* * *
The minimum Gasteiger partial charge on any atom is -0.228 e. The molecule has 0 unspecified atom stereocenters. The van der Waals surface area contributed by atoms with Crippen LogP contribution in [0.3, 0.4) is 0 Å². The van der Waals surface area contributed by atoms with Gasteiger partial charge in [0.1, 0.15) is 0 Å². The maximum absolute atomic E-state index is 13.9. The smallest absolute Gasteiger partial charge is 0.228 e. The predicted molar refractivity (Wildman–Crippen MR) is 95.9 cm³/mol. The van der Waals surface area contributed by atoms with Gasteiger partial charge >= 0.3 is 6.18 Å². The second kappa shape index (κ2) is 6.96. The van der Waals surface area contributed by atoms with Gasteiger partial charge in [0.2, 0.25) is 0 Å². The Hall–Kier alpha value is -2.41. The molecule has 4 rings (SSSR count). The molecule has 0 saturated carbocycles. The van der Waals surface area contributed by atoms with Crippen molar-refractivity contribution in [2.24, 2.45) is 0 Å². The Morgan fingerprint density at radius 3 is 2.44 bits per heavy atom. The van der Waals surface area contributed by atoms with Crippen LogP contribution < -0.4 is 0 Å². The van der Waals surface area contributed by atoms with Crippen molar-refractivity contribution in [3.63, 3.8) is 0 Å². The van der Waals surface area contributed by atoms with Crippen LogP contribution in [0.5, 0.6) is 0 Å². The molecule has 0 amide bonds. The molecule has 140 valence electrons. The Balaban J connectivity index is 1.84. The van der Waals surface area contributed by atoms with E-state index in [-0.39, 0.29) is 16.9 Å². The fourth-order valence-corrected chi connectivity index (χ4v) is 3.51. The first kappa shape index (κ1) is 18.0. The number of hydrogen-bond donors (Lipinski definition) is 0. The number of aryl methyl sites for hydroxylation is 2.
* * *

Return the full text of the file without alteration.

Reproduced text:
The minimum Gasteiger partial charge on any atom is -0.228 e. The molecule has 0 unspecified atom stereocenters. The van der Waals surface area contributed by atoms with Crippen LogP contribution in [0.3, 0.4) is 0 Å². The van der Waals surface area contributed by atoms with Gasteiger partial charge in [0.1, 0.15) is 0 Å². The maximum absolute atomic E-state index is 13.9. The smallest absolute Gasteiger partial charge is 0.228 e. The predicted molar refractivity (Wildman–Crippen MR) is 95.9 cm³/mol. The van der Waals surface area contributed by atoms with Gasteiger partial charge >= 0.3 is 6.18 Å². The second kappa shape index (κ2) is 6.96. The van der Waals surface area contributed by atoms with Gasteiger partial charge in [0.2, 0.25) is 0 Å². The Hall–Kier alpha value is -2.41. The molecule has 4 rings (SSSR count). The molecule has 0 saturated carbocycles. The van der Waals surface area contributed by atoms with Crippen molar-refractivity contribution in [2.24, 2.45) is 0 Å². The Morgan fingerprint density at radius 3 is 2.44 bits per heavy atom. The van der Waals surface area contributed by atoms with Crippen LogP contribution < -0.4 is 0 Å². The van der Waals surface area contributed by atoms with Crippen molar-refractivity contribution in [3.63, 3.8) is 0 Å². The van der Waals surface area contributed by atoms with Crippen LogP contribution in [0.5, 0.6) is 0 Å². The molecule has 0 amide bonds. The molecule has 140 valence electrons. The Balaban J connectivity index is 1.84. The van der Waals surface area contributed by atoms with E-state index in [-0.39, 0.29) is 16.9 Å². The fourth-order valence-corrected chi connectivity index (χ4v) is 3.51. The first kappa shape index (κ1) is 18.0. The number of hydrogen-bond donors (Lipinski definition) is 0. The number of aryl methyl sites for hydroxylation is 2.